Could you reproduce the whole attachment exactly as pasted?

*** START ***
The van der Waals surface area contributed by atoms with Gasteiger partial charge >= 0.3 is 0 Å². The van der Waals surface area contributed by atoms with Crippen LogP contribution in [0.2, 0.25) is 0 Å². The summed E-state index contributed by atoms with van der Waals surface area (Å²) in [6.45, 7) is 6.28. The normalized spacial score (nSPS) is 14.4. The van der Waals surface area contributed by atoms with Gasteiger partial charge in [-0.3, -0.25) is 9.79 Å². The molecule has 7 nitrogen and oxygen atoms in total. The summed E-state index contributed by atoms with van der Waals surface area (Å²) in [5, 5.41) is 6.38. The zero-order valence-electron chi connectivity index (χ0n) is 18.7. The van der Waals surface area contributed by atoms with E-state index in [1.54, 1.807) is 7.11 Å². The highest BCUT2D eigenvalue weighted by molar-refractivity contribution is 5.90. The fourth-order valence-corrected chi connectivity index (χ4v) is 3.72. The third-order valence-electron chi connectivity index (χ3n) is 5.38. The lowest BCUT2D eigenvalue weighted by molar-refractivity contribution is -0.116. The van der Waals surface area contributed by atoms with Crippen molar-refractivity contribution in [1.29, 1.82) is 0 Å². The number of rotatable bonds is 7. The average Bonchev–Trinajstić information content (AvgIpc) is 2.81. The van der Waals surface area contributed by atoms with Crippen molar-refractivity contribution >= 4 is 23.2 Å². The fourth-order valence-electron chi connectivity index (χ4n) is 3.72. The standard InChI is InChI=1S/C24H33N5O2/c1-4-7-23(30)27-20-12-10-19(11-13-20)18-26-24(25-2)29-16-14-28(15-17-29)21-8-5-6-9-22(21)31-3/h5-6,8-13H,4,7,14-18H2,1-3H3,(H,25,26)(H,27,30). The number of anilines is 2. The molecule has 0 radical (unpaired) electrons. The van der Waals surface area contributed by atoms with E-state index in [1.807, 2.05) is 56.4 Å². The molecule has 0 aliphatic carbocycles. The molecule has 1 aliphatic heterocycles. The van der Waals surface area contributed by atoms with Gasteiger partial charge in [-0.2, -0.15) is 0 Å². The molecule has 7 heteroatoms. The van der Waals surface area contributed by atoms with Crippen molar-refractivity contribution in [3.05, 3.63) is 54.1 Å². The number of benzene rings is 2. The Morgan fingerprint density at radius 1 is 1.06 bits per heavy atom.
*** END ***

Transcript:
The van der Waals surface area contributed by atoms with Gasteiger partial charge >= 0.3 is 0 Å². The van der Waals surface area contributed by atoms with Crippen LogP contribution in [0.2, 0.25) is 0 Å². The summed E-state index contributed by atoms with van der Waals surface area (Å²) in [6.45, 7) is 6.28. The normalized spacial score (nSPS) is 14.4. The van der Waals surface area contributed by atoms with Gasteiger partial charge in [-0.3, -0.25) is 9.79 Å². The molecule has 7 nitrogen and oxygen atoms in total. The summed E-state index contributed by atoms with van der Waals surface area (Å²) in [5, 5.41) is 6.38. The zero-order valence-electron chi connectivity index (χ0n) is 18.7. The van der Waals surface area contributed by atoms with E-state index in [1.54, 1.807) is 7.11 Å². The highest BCUT2D eigenvalue weighted by molar-refractivity contribution is 5.90. The fourth-order valence-corrected chi connectivity index (χ4v) is 3.72. The third-order valence-electron chi connectivity index (χ3n) is 5.38. The lowest BCUT2D eigenvalue weighted by molar-refractivity contribution is -0.116. The van der Waals surface area contributed by atoms with Crippen molar-refractivity contribution in [1.29, 1.82) is 0 Å². The number of rotatable bonds is 7. The average Bonchev–Trinajstić information content (AvgIpc) is 2.81. The van der Waals surface area contributed by atoms with Crippen molar-refractivity contribution >= 4 is 23.2 Å². The fourth-order valence-electron chi connectivity index (χ4n) is 3.72. The standard InChI is InChI=1S/C24H33N5O2/c1-4-7-23(30)27-20-12-10-19(11-13-20)18-26-24(25-2)29-16-14-28(15-17-29)21-8-5-6-9-22(21)31-3/h5-6,8-13H,4,7,14-18H2,1-3H3,(H,25,26)(H,27,30). The number of anilines is 2. The molecule has 0 radical (unpaired) electrons. The van der Waals surface area contributed by atoms with E-state index in [1.807, 2.05) is 56.4 Å². The molecule has 0 aliphatic carbocycles. The molecule has 1 aliphatic heterocycles. The van der Waals surface area contributed by atoms with Gasteiger partial charge in [-0.2, -0.15) is 0 Å². The molecule has 7 heteroatoms. The van der Waals surface area contributed by atoms with Crippen molar-refractivity contribution in [3.05, 3.63) is 54.1 Å². The number of benzene rings is 2. The Morgan fingerprint density at radius 1 is 1.06 bits per heavy atom.